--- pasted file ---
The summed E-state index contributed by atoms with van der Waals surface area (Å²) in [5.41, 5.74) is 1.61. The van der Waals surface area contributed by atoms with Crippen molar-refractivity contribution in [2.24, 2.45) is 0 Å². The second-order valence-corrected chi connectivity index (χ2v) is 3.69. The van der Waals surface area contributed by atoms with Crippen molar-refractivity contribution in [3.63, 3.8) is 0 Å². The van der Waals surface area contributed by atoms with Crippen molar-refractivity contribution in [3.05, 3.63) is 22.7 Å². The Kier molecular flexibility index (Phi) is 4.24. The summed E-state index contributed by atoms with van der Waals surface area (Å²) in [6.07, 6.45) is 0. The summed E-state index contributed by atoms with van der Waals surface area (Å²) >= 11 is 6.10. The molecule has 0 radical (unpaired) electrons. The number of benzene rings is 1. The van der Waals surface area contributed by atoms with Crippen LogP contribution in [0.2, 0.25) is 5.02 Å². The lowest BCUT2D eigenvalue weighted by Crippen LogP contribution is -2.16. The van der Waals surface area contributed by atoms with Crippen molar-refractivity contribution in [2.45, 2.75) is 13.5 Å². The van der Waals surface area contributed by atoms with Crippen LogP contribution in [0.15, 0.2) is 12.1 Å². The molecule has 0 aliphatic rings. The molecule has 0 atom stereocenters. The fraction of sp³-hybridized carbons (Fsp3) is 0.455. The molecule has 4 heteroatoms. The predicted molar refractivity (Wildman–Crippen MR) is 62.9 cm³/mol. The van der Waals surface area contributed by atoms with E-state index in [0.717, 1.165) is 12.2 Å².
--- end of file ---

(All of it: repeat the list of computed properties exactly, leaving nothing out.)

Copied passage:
The summed E-state index contributed by atoms with van der Waals surface area (Å²) in [5.41, 5.74) is 1.61. The van der Waals surface area contributed by atoms with Crippen molar-refractivity contribution in [2.24, 2.45) is 0 Å². The second-order valence-corrected chi connectivity index (χ2v) is 3.69. The van der Waals surface area contributed by atoms with Crippen molar-refractivity contribution in [3.63, 3.8) is 0 Å². The van der Waals surface area contributed by atoms with Crippen molar-refractivity contribution in [3.05, 3.63) is 22.7 Å². The Kier molecular flexibility index (Phi) is 4.24. The summed E-state index contributed by atoms with van der Waals surface area (Å²) in [6.07, 6.45) is 0. The summed E-state index contributed by atoms with van der Waals surface area (Å²) >= 11 is 6.10. The molecule has 0 radical (unpaired) electrons. The number of benzene rings is 1. The van der Waals surface area contributed by atoms with Crippen LogP contribution in [0.2, 0.25) is 5.02 Å². The lowest BCUT2D eigenvalue weighted by Crippen LogP contribution is -2.16. The van der Waals surface area contributed by atoms with Crippen molar-refractivity contribution in [2.45, 2.75) is 13.5 Å². The van der Waals surface area contributed by atoms with Crippen LogP contribution in [0.15, 0.2) is 12.1 Å². The molecule has 0 aliphatic rings. The molecule has 0 atom stereocenters. The fraction of sp³-hybridized carbons (Fsp3) is 0.455. The molecule has 4 heteroatoms. The predicted molar refractivity (Wildman–Crippen MR) is 62.9 cm³/mol. The van der Waals surface area contributed by atoms with E-state index in [0.717, 1.165) is 12.2 Å².